Algal Blooms Could Produce Neurotoxins.
Algal blooms in Lake Erie's central basin can produce types of cyanobacterial toxins that typically are not detected through routine water-safety monitoring, according to a study published in the Journal of Great Lakes Research.
"The cyanobacteria we found in the central basin are completely different from what we've seen in the Toledo area in the western basin," says Justin Chaffin, research coordinator at Ohio State University's Stone Laboratory. "That's troubling because water treatment plants typically aren't set up to look for this bacteria or the toxins they create. It requires more expensive, more sophisticated equipment."
Harmful blue-green algal blooms and the toxic microcystins that accompany them have been a persistent threat in the lake's western basin but, until this study, bloom-related toxins had not been formally documented and analyzed in the central basin.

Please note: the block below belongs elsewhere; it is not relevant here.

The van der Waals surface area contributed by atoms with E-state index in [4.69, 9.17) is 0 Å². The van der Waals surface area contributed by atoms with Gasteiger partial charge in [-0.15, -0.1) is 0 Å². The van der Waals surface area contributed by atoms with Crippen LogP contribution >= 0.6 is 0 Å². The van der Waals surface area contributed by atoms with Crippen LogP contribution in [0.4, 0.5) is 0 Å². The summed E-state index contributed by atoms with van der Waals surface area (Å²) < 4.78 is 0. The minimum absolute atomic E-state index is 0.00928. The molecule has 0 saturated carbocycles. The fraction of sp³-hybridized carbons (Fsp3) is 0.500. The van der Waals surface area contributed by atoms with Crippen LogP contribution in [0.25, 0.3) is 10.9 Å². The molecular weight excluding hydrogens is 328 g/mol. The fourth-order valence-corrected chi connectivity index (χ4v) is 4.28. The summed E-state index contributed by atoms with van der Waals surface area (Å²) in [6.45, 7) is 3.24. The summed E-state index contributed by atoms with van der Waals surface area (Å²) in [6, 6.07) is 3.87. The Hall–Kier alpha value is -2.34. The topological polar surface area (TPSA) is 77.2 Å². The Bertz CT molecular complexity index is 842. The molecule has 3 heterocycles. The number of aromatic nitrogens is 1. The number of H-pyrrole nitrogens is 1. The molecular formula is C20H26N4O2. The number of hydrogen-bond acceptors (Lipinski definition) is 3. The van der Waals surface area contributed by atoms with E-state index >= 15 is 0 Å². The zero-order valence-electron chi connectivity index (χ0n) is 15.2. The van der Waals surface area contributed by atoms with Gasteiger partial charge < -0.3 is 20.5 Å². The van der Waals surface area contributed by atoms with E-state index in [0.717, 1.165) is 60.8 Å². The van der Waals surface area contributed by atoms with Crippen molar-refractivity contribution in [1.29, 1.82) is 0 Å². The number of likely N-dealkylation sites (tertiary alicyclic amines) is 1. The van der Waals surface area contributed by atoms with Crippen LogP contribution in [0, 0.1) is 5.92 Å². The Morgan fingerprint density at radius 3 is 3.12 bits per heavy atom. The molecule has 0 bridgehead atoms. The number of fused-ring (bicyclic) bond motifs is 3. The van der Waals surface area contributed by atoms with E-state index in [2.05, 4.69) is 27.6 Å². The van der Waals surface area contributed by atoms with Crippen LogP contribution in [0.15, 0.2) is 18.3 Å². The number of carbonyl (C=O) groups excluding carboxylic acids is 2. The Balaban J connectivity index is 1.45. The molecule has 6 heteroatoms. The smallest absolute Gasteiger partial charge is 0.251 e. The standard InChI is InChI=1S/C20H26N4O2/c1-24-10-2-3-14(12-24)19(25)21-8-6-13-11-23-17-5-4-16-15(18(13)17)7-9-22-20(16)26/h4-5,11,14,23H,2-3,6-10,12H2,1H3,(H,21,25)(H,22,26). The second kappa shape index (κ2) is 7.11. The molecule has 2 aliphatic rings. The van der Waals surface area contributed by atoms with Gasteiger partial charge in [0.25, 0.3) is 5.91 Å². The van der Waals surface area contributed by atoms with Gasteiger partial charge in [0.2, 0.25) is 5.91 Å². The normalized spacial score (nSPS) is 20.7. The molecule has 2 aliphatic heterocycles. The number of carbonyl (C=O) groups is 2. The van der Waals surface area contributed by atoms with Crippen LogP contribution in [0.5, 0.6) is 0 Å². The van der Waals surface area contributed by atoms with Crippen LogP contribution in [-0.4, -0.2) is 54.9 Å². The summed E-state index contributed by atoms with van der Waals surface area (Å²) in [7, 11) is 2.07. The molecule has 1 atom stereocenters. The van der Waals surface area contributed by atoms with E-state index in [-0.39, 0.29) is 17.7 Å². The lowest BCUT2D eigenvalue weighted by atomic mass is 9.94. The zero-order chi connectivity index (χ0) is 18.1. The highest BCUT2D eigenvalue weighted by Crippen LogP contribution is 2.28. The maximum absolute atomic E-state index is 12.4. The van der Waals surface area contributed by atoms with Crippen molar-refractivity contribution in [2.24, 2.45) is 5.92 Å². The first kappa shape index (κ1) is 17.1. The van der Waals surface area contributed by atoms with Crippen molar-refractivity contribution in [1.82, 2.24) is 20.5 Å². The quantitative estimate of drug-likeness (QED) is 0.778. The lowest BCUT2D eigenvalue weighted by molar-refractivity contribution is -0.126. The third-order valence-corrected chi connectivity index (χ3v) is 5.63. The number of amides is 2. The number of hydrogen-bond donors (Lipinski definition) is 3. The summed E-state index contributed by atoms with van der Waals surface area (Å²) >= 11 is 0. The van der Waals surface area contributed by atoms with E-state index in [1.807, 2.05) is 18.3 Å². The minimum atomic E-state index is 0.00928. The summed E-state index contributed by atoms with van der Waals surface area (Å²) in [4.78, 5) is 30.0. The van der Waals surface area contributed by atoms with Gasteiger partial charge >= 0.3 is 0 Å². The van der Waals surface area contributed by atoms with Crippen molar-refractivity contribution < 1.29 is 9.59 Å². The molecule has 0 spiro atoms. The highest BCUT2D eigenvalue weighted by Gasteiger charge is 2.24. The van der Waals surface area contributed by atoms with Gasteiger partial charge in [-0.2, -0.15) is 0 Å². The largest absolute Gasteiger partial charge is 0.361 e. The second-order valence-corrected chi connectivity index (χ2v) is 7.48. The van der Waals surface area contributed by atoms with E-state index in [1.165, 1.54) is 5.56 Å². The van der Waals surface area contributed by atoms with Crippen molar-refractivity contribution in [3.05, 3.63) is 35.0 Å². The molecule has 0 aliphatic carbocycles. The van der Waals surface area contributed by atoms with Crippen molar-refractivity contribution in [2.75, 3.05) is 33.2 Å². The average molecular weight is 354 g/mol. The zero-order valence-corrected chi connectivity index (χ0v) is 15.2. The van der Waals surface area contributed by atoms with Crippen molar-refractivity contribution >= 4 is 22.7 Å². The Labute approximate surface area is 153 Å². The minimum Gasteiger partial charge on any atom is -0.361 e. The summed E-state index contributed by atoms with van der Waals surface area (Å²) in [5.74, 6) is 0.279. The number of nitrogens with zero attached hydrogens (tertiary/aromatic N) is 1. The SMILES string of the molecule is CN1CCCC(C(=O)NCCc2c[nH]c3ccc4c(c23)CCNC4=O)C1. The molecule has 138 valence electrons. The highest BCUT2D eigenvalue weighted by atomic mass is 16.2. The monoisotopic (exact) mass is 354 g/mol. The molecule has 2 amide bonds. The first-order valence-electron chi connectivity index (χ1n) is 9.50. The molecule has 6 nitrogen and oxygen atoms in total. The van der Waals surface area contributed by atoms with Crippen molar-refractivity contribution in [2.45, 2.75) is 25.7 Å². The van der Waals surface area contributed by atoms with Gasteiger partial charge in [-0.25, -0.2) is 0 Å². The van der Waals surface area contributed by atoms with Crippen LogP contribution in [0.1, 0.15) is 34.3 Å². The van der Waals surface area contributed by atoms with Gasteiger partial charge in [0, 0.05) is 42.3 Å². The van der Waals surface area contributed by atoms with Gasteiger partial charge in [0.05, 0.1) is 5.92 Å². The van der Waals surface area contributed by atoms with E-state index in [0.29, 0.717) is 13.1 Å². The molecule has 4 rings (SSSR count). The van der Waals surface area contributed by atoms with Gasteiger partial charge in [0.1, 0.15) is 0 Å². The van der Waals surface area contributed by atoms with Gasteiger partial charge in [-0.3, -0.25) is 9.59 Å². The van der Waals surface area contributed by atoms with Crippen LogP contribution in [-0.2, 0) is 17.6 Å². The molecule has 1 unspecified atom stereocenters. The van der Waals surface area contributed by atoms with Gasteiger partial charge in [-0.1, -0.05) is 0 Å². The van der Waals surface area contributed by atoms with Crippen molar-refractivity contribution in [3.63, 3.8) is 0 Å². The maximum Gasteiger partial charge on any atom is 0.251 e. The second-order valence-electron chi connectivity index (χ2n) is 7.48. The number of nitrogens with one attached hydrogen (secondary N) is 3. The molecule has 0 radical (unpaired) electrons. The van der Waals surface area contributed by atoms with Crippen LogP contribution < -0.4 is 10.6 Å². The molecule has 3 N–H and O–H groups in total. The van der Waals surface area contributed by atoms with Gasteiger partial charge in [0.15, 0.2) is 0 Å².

The water in the central basin had not been thought of as friendly to cyanobacteria because it is not as warm or nutrient-rich as in the western basin, where nitrogen and phosphorous are plentiful because of agricultural runoff brought in by the Maumee River.
The research team found a cyanobacterium called Dolichospermum in the central basin during early-season blooms in July This cyanobacterium is capable of producing a toxin that can attack the central nervous system in humans, and the researchers found genetic evidence that the bloom has the potential for the neurotoxin.
"What this means is that, if you're a water plant operator in Cleveland, you have to be ready by late June or early July for cyanobacteria because they do have the potential to produce a really potent toxin. It could also be a problem for beachgoers if there's a north wind and these blooms gather along the Ohio shoreline," explains Chaffin.
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|Title Annotation:||LAKE ERIE|
|Publication:||USA Today (Magazine)|
|Article Type:||Brief article|
|Date:||Jun 1, 2019|
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